' Can You Hear Me?' review: A funny, empathetic portrait of three strugglers

This Netflix series is powered by its humour and the competent performances of the three main leads

Published: 06th June 2020 09:31 AM  |   Last Updated: 06th June 2020 09:31 AM   |  A+A-

Still from the film 'Can you hear me'

Still from the film 'Can you hear me'

Express News Service

As its title suggests, French-Canadian series Can You Hear Me? is about people who want to be heard and comforted. They don’t look like matinee idols and live on the fringes of society. They go through a lot. But despite all that, it manages to be one of the funniest shows I’ve seen recently.

Meet Ada (Florence Longpré), Carolanne (Ève Landry), and Fabiola (Mélissa Bédard), three messy friends from a messy Quebec ghetto. Ada is a prostitute with anger management issues and has to make mandatory visits to a therapist on account of a recent incident. She has no qualms about going to any extent to survive. Carolanne is a moody, tomboyish woman who is grappling with a relationship issue and an unwelcome pregnancy.

Fabiola is a manager at a Burrito joint who has to deal with a junkie sister and her daughter. But she believes in Jesus. Oh, and she has an eating disorder. These characters exhibit behaviour that is weird, unacceptable and gross to the regular folks. You may not agree with their lifestyle, but you can’t help but feel empathy for their plight. Things are so bad for them that they sometimes team up to sing gospels at train stations to make a quick buck. Yes, they live under grim conditions and go through extreme mood swings, but they still remain endearing. They manage to find humour in their predicament and make it through each day, no matter what happens. There is a near Dostoevskian quality to them.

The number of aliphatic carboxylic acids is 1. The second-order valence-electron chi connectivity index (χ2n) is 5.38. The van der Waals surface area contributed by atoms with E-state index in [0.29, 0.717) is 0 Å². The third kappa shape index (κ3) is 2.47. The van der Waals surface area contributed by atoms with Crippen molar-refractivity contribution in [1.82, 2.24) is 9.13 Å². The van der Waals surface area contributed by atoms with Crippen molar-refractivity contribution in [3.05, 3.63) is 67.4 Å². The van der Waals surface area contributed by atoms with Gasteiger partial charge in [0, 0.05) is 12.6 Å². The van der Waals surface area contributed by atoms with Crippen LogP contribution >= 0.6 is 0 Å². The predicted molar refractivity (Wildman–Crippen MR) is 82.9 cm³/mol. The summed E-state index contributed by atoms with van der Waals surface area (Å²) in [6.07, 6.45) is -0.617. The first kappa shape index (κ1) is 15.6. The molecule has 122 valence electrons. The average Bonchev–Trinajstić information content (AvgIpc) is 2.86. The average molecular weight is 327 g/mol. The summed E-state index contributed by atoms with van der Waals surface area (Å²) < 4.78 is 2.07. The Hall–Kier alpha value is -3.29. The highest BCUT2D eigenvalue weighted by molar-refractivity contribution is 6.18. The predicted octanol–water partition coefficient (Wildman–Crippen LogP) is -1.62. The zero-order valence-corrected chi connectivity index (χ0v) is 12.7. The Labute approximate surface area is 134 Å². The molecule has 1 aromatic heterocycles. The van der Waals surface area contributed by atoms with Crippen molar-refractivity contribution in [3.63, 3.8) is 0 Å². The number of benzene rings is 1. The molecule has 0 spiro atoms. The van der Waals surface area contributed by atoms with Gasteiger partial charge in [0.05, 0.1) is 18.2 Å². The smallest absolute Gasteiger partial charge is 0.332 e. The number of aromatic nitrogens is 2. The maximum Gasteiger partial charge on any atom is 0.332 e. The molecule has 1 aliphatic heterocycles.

One of the series’ plus sides is its brief runtime. Each of the ten episodes run below 25 minutes. It’s a sensible move because, given the subject matter, I don’t think an hour-long episode would be palatable. 
Thankfully, the competent performances of the three women keep us watching, regardless of the mood swings and overwhelming chaos encountered by their characters on a daily basis.

There is some warmth to be found in their friendship. They bond over vulgar jokes and witty comments about each other’s shortcomings. They find comfort in each other because there is no one else, not even their parents. You see, that’s one thing they share — their strained relationship with their parents. Ada learns her mother was a prostitute herself and that her father could be one of her clients. Carolanne’s parents live far away, they want her back, but a past incident keeps her from going back. As for Fabiola, she has an ill grandmother at home.

Can You Hear Me? can make some people uncomfortable at times. But one has to keep in mind that every time Ada utters an un-politically correct line, it’s a reflection of her character and her circumstances, not of the show. So when Ada calls Fabiola ‘fat’, the latter is okay with it. These characters are constantly making fun of each other and they can take it. That’s the milieu they grew up in and sometimes it’s a normal thing among close friends. 

There are no fancy frames here. The camera work is raw, with all the unpleasant stuff depicted the way it is supposed to be, which is another factor that could make some uncomfortable. But because the emotional damage of these characters is very much palpable, the experience of watching them is strangely comforting. Some films and shows have that ‘group therapy’ vibe. Can You Hear Me? is one of those.


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